A short walk along Narrow Neck Plateau in the Blue Mountains
The first weekend of June marked about 5 months since bushfire devastated some parts of the Blue Mountains . Two areas near Katoomba devastated by the fires are the Ruined Castle in the Jamison Valley and parts of the Narrow Neck Plateau. With the regrowth well on its way here, we set out on a discovery visit to see how our flora regenerates and recovers after a bushfire.
We began our visit by watching the sun set behind the Megalong Valley from a view point at Narrow Neck. The next day we returned for an exploratory walk. We found that the the bushfire affected areas were beautiful and astounding. The Banksia, grass trees, and eucalyptus are recovering well. Wildflowers were blooming and the New South Wales state flower, the Waratah, was sprouting. Look for these to flower in a few months.
After all the harrowing photos coming out of bushfire-affected areas, it’s amazing how the Australian bush comes back. It is remarkably resilient to fire.
There are many species of trees and shrubs that have evolved with fire and, so, have developed protections or even make use of fire towards regenerating. Some species of trees require the heat from fire for their seeds to germinate.
Positive signs of new bushfire recovery
Narrow Neck Plateau
Narrow Neck Plateau stretches from Katoomba south-westwards for about 25 kms. It divides the Jamison Valley to the east from the Megalong Valley to the west. There are good views of both valleys from the plateau, particularly in the narrower sections. It maintains the same altitude as the other Tableland areas of the upper Blue Mountains – about 1000 metres.
A road along this narrow plateau stretches for 12 kilometres, there is a gate about 2.5 kilometres along the road, limiting the rest of the road to walkers and cyclists.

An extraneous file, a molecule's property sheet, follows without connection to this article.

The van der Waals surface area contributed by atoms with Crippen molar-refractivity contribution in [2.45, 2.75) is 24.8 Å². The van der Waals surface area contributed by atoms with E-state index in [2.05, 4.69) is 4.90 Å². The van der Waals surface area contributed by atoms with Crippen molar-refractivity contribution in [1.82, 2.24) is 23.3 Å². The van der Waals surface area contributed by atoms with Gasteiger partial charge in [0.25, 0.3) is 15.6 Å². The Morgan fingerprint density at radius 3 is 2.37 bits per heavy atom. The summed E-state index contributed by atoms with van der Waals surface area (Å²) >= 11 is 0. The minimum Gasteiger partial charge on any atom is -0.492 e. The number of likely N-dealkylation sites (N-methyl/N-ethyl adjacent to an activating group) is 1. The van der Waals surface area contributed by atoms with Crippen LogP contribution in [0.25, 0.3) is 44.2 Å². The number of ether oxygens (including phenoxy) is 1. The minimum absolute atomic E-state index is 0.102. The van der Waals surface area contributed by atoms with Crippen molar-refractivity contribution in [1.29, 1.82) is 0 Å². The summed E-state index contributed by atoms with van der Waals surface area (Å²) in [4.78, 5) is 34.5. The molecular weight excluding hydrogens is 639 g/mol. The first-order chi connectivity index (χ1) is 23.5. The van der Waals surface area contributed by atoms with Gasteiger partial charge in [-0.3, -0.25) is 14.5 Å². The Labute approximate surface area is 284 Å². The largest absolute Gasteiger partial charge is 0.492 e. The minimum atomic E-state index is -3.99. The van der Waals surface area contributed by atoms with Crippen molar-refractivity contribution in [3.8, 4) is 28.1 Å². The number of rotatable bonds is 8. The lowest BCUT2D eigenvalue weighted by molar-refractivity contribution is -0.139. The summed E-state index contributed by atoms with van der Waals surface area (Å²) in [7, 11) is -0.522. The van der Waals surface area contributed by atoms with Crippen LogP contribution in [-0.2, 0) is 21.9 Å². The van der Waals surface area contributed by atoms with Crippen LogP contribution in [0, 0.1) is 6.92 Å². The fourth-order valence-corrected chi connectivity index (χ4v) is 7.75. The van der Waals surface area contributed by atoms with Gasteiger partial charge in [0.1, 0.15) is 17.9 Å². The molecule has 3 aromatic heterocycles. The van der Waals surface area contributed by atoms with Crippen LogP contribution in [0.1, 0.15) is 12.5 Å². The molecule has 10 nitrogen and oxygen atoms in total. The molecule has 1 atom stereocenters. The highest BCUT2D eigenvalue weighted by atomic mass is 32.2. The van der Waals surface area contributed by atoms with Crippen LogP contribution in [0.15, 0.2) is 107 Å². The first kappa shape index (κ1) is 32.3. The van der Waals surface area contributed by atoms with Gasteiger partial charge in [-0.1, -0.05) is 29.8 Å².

The fire on Narrow Neck Plateau was the one which came closest to Katoomba, the largest town in the Blue Mountains. Residents with homes overlooking the valleys had a terrifying view of this blaze at its peak. On this trip, we haven’t seen the damage to other areas. Fire ravaged Wollemi National Park, to the northwest, we’d like to visit that area on another weekend.
Panoramic Views over the Jamison Valley and the Ruined Castle.
Castle Head is one of the best spots for views of the Ruined Castle and Mt Solitary in a straight line and Lake Burragorang in the distance. We’ll put together another blog post about this soon.
The Narrow Neck Plateau offers some of the best sunset views in the Blue Mountains. Not many lookouts face west but the one at Narrow Neck does. Here you have views across the Megalong Valley and beyond. Visitors to the Blue Mountains can enjoy quintessential sunset views from Echo Point overlooking the Three Sisters. Here the setting sun reflects from rock formations in vivid colours. Professional and amateur photographer have produced many stunning images at this time of day. There’s usually a chance compare notes with other photographers who often congregate at this popular lookout in the golden hour.
Blue Mountains Bushfire recovery, we plan to re-visit and update you
We’ll be revisiting various areas in the fire impacted nationals parks and wilderness areas around Sydney and posting more blog posts. We’re especially interested in seeing how various plants – such as the NSW state flower, the Waratah – rebound. As we move towards spring, we should see plenty of regrowth – August, September, and October should offer inspiring bush walks and bicycle rides.
Sydney Adventure Tours offers private charter tours to the Blue Mountains and this walk could be featured as part of your day. Tours are also available in the City of Sydney, the South Coast, the Northern Beaches, and the Hunter Valley. Bespoke tours can be arranged to meet your needs.